Tom had long known there was one of these cars here in the States, although its condition was not prime. A friend of his, Jerry Keuper, had purchased this one in the early ’90s. “It had sat in a field for many years,” Tom adds, “complete with young trees growing up through it.”

After Jerry passed away, Tom purchased the car from the estate. The date was January 3, 2003-the day, he notes, that his beloved Ohio State Buckeyes beat the Miami Hurricanes to take the national championship.

“Jerry stored the rusting hulk in a small shed right on the edge of the Atlantic Ocean,” Tom continues. “I’m not sure how many years had passed since those shed doors had been opened, but the floor was very crunchy from a heavy layer of chameleon egg shells.”

The MG, which at this point was a rusty, rolling shell of its former self, was pushed onto a trailer for the drive back to Tom’s shop in Ohio. “The chassis was not pretty, nor was it sturdy,” he notes. “We stopped at a hotel and asked the owner if we could park the trailer someplace. He glanced outside and told us to park around back to make sure nobody could see it.”

 

Enter a Musketeer

Photography Courtesy Tom Metcalf (Above); Amelia Island Concours (Below)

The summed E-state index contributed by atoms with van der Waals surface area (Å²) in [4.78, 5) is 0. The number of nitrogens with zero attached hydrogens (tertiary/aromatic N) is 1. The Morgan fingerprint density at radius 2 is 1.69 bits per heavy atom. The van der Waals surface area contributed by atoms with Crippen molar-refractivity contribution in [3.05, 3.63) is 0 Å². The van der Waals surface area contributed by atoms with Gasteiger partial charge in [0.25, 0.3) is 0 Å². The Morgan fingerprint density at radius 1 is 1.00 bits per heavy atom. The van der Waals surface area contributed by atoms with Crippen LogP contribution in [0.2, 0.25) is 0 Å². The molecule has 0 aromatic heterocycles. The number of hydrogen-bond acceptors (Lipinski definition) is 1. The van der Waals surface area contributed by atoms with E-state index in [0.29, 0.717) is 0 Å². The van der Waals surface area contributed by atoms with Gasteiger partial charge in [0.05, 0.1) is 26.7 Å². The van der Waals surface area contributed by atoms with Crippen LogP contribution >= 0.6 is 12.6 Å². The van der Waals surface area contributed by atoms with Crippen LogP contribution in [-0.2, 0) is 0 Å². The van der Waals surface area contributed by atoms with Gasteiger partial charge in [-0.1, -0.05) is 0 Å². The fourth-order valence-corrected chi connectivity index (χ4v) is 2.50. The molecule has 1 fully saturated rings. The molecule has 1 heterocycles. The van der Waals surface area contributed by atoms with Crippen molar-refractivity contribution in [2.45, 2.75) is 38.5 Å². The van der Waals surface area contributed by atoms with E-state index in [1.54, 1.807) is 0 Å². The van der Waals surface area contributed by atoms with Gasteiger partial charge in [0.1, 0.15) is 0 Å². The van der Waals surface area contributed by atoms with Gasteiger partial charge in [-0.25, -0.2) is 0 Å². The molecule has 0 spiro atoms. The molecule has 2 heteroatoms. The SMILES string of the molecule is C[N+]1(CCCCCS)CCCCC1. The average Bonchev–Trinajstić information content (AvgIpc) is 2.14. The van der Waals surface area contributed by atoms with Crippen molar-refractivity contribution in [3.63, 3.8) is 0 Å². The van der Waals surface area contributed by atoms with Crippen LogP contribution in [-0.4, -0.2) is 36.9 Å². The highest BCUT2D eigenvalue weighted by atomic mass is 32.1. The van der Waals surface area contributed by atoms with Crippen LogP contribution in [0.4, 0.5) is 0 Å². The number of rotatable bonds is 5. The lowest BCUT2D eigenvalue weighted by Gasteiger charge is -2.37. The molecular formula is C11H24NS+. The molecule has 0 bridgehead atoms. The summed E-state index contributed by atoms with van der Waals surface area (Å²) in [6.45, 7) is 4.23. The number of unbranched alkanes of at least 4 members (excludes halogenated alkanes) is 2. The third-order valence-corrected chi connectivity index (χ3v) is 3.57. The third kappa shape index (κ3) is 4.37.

Photography Courtesy Tom Metcalf (Above); Amelia Island Concours (Below)

At one point, Tom Metcalf's prewar MG sat in a field. Trees grew through the bodywork. He eventually rescued the car and turned it into a winner at both Amelia Island and Hilton Head.

 

Tom had the Magnette, but no plan for it. “The car sat in my shop for a few years while I tried to come up with a rebuild plan,” he recalls. “Build a blown special? Eh, lotsa those.”

He thought about turning it into a replica of a K3, the famed supercharged MG race cars. The one that finished fourth overall at Le Mans in 1934 now rests in the Simeone collection. “Drivers found it a magnificent car to handle and viewers marveled at its grace,” Dr. Simeone writes on his museum’s website. “It was certainly the high point for the marque.” But Tom discounted this idea as well.

Finally, during a 2007 visit to England, he drove his inspiration: Aramis. The MG marque so dominated prewar trials competition, the MG Car Company fielded its own teams. The three-car team that ran the six-cylinder MGs was known as The Three Musketeers, with each entry named for one of the famed adventurers: Athos, Porthos and–the car Tom drove–Aramis.

“I was then hooked on that sweet overhead-cam six,” he recalls. “Now the question was, Do I build a Three Musketeers trials replica or a standard two-seater with a hot engine? I decided on the latter with an original duo-blue color scheme.”

 

The Club, the Tub and the Rub

Photograph Courtesy Tim Suddard